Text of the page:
NEWS
Susan Reimer | November 15, 2010
Those of us who read Khaled Hosseini's novel, "A Thousand Splendid Suns" were certain that the unendurable trials of the women at the center of that book were more fact than fiction. The writing of the author, an Afghan-born American doctor, had the unmistakable ring of truth. As if to confirm the dark suspicion that Afghan women did indeed live lives of terrible abuse at the hands of their own parents as well as at the hands of the husbands chosen for them, Alissa Rubin of The New York Times wrote last week that Afghan women are setting themselves on fire in a desperate attempt to escape their fates.
NEWS
By Josh Getlin and Josh Getlin,Los Angeles Times | June 17, 2007
New York -- For a painfully shy fiction writer who insists he has no political agenda, Khaled Hosseini learned the power of international celebrity - and his own voice - in a hurry. Just before he became a best-selling author, the California doctor took a trip to his native Afghanistan in 2003. His first book, The Kite Runner, had not yet appeared, and he had no clue it was about to become a publishing sensation. Instead, his thoughts were focused on the silent women he saw wearing burqas in the war-ravaged streets of Kabul, two years after the Taliban had been driven from power by an American-led invasion.
NEWS
By Jamie Stiehm and Jamie Stiehm,Sun reporter | April 21, 2007
Returning to her native Afghanistan, says Fahima Vorgetts, is "frustrating, heartbreaking and overwhelming." Yet last weekend, she embarked on another monthlong journey taking her from her blue-shingled house in Arnold in Anne Arundel County to Kabul, the ancient capital city, and the surrounding countryside. In recent years, she has made it her mission to build schools for girls in the scarred land she left as a political exile nearly 30 years ago. Vorgetts' activism is born out of tragedy.
NEWS
By Alissa J. Rubin and Alissa J. Rubin,Los Angeles Times | January 21, 2007
Kabul, Afghanistan -- Each morning, the policewoman puts on her uniform, goes to her precinct office, sits behind a bare desk. And waits. She is one of several officers appointed to make it easier for women to report domestic violence. Her job ought to be one of the busiest in the district. Instead, Pushtoon, who goes by one name, has one of the loneliest. "Last week we had one woman. Before that there had not been anyone for several weeks," she said, twisting hands left scarred by her attempt at suicide years ago in a Taliban jail.
NEWS
By Kim Barker and Kim Barker,CHICAGO TRIBUNE | March 31, 2005
KABUL, Afghanistan - After flying from Washington to the other side of the world, first lady Laura Bush spent six hours in Afghanistan yesterday, praising the courage of Afghan women and pledging more U.S. help for the war-torn country. She shook the hands of many Afghan women, some of whom shyly held scarves across their faces. She told them how happy she was to meet them, and she wished them all good luck. "I bring the very best wishes of the American people," she told a discussion group at the new women's teacher-training institute in Kabul.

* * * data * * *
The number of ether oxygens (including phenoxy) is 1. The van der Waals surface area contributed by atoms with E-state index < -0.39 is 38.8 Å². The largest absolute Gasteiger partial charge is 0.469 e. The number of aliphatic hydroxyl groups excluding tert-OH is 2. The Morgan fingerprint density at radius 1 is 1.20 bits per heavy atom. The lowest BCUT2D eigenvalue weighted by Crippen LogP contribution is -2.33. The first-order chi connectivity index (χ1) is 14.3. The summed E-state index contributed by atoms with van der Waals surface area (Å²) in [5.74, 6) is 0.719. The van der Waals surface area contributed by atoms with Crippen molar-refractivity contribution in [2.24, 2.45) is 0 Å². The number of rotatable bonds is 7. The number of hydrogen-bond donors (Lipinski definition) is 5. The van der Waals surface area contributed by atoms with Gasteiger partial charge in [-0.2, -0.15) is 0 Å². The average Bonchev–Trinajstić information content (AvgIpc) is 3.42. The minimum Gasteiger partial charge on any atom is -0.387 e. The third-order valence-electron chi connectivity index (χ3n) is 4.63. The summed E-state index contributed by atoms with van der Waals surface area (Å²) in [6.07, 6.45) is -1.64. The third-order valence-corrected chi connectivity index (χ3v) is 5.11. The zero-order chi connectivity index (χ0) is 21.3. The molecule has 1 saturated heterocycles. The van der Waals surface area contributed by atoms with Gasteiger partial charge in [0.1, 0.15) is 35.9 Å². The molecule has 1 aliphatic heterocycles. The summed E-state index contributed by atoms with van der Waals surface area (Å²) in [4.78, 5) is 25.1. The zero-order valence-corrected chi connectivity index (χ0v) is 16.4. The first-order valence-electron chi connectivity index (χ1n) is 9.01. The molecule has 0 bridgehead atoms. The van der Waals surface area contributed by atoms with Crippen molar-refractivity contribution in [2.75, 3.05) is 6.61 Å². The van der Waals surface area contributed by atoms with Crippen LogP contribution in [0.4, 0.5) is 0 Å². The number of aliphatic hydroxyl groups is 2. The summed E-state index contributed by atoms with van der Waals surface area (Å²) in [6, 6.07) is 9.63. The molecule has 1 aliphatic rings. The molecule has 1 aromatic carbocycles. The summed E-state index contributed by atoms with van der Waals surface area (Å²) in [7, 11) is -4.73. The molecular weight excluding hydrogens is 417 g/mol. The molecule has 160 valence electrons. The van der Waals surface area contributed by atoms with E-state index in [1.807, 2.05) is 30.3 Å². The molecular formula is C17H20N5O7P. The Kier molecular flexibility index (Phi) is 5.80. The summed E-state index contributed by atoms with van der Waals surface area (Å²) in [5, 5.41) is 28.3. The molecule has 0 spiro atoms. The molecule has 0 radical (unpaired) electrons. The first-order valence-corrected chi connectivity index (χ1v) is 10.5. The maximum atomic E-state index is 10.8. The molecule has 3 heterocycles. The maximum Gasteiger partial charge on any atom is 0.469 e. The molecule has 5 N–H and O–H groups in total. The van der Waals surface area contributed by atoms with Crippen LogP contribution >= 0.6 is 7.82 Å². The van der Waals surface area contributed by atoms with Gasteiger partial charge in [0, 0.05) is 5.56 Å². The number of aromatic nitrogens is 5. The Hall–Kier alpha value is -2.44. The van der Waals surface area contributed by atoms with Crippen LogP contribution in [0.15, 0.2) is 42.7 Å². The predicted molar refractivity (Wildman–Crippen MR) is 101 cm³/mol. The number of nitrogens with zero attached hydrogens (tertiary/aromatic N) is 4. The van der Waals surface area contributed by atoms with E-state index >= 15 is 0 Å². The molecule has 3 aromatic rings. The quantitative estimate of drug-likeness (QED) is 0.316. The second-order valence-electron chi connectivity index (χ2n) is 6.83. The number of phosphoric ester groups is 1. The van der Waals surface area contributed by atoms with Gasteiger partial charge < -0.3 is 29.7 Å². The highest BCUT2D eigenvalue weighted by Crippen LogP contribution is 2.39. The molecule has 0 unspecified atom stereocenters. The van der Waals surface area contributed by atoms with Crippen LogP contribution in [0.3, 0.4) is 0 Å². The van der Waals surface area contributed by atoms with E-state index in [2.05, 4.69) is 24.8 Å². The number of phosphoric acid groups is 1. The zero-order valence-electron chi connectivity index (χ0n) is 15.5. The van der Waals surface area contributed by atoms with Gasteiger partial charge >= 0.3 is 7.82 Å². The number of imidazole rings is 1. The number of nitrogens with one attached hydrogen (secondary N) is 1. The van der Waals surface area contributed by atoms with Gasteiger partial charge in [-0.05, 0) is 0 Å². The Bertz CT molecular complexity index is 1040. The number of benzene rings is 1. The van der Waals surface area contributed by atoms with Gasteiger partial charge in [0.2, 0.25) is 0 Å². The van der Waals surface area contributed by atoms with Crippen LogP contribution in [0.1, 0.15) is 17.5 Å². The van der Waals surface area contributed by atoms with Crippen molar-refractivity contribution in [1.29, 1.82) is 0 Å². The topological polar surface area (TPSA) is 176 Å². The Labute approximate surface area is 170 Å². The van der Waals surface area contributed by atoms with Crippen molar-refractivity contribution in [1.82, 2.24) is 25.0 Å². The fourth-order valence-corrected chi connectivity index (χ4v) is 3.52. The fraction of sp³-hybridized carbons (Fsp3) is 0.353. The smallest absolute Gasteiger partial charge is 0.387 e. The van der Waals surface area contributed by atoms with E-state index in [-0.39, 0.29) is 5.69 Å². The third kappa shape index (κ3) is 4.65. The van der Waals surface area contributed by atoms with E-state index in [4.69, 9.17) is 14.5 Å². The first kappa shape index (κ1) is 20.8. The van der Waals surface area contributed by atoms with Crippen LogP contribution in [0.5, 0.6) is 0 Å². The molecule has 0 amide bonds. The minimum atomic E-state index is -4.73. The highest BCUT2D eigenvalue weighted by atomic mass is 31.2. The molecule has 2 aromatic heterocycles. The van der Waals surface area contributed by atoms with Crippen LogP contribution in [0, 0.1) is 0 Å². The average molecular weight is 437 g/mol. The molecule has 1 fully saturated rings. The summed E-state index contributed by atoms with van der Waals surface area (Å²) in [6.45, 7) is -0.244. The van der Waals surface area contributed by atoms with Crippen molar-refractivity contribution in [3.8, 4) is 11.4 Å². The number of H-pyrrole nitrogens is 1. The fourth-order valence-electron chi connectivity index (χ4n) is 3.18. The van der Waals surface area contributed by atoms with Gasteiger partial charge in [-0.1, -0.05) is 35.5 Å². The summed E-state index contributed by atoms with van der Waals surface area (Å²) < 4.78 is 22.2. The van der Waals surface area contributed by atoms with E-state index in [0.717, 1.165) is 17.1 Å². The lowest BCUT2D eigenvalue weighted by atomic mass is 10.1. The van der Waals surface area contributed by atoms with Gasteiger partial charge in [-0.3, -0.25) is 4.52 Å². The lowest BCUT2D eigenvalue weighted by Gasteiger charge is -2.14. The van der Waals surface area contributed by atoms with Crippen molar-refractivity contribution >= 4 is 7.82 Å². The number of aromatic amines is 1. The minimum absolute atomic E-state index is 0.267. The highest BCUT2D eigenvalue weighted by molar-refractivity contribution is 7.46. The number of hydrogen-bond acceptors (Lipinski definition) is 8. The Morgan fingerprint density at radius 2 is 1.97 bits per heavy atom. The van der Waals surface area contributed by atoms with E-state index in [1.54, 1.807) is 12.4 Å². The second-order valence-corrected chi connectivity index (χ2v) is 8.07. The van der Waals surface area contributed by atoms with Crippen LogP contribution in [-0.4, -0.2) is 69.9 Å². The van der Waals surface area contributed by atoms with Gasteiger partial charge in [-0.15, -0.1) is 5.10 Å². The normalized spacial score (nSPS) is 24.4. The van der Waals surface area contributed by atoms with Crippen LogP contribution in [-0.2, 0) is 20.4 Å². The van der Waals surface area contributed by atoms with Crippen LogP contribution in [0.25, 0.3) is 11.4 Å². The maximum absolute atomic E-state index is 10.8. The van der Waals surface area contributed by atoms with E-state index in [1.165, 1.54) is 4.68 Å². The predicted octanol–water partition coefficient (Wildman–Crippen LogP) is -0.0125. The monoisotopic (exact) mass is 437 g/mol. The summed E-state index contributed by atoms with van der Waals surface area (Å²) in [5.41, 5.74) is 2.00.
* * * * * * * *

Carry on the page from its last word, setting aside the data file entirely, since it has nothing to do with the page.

NEWS
By Kim Barker and Kim Barker,CHICAGO TRIBUNE | June 27, 2004
KABUL, Afghanistan - A bomb ripped through a minibus carrying female Afghan election workers and children yesterday morning outside the eastern city of Jalalabad, killing two women and injuring 13. The bus driver was arrested, and an investigation is under way, officials said. A man saying he was a spokesman for the Taliban called the Associated Press and took responsibility for the bombing. The Taliban and other insurgents have announced plans to disrupt the country's first elections, which are scheduled for September.
NEWS
By Stephanie Tracy and Stephanie Tracy,SUN STAFF | November 30, 2003
Fahima Vorgetts returned from her most recent trip to Afghanistan with a powerful message - don't forget. She traveled to Afghanistan for five weeks during August and September, the latest in a series of trips she's made on behalf of the Afghan Women's Fund since January of last year to bring supplies and financial aid to women and children in the country. "We cannot forget Afghanistan," Vorgetts said. "We told them we wouldn't forget them again after Sept. 11, and it seems we've forgotten anyway.
ENTERTAINMENT
By Chris Kaltenbach and Chris Kaltenbach,SUN MOVIE CRITIC | April 11, 2004
The Maryland Film Festival, Baltimore's annual celebration of all things cinematic, will return for its sixth year next month with a slate of more than 150 movies, including a record number of shorts and a features schedule dominated by documentaries. "The documentaries are just incredibly strong. You see that all around the festival world," says festival major-domo Jed Dietz, noting that buzz at January's Sundance Film Festival was dominated by the strong slate of documentaries. "There is a real energy in the filmmaking community that is all about the docs.
NEWS
December 28, 2003
THE OUSTING of the Taliban from Afghanistan two years ago liberated a country and a people. Afghan women had come to symbolize the repressive regime because of the bright blue, head-to-toe traditional dress imposed upon them by the Islamic militants. But the true measure of liberation is not in how Afghan women dress, but in their standing in a society that remains fundamentalist and male-dominated. In a tent at a college campus in Kabul, about 500 delegates are meeting to write a constitution for a new and evolving republic.